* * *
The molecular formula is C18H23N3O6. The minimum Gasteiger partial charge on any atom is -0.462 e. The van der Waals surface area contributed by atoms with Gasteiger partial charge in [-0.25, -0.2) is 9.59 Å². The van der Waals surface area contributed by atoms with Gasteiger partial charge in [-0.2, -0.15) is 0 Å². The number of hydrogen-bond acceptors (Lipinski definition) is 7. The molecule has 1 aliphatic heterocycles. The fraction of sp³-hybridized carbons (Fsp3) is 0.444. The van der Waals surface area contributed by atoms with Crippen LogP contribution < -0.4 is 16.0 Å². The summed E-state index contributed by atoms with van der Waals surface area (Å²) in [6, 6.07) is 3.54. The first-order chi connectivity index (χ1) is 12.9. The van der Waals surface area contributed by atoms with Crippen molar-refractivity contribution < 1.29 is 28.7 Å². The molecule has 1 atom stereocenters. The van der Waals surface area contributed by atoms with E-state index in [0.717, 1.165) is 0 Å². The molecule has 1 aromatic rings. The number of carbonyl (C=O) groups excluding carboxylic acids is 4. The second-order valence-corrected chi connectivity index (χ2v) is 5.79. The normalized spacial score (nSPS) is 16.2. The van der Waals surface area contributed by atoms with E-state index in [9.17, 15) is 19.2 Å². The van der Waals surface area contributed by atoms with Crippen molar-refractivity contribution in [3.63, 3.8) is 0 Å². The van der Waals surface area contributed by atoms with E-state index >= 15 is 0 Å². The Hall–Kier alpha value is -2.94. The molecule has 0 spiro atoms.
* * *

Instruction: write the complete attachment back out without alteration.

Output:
The molecular formula is C18H23N3O6. The minimum Gasteiger partial charge on any atom is -0.462 e. The van der Waals surface area contributed by atoms with Gasteiger partial charge in [-0.25, -0.2) is 9.59 Å². The van der Waals surface area contributed by atoms with Gasteiger partial charge in [-0.2, -0.15) is 0 Å². The number of hydrogen-bond acceptors (Lipinski definition) is 7. The molecule has 1 aliphatic heterocycles. The fraction of sp³-hybridized carbons (Fsp3) is 0.444. The van der Waals surface area contributed by atoms with Crippen LogP contribution < -0.4 is 16.0 Å². The summed E-state index contributed by atoms with van der Waals surface area (Å²) in [6, 6.07) is 3.54. The first-order chi connectivity index (χ1) is 12.9. The van der Waals surface area contributed by atoms with Crippen molar-refractivity contribution < 1.29 is 28.7 Å². The molecule has 1 atom stereocenters. The van der Waals surface area contributed by atoms with E-state index in [0.717, 1.165) is 0 Å². The molecule has 1 aromatic rings. The number of carbonyl (C=O) groups excluding carboxylic acids is 4. The second-order valence-corrected chi connectivity index (χ2v) is 5.79. The normalized spacial score (nSPS) is 16.2. The van der Waals surface area contributed by atoms with E-state index in [9.17, 15) is 19.2 Å². The van der Waals surface area contributed by atoms with Crippen molar-refractivity contribution in [3.63, 3.8) is 0 Å². The van der Waals surface area contributed by atoms with E-state index >= 15 is 0 Å². The Hall–Kier alpha value is -2.94. The molecule has 0 spiro atoms.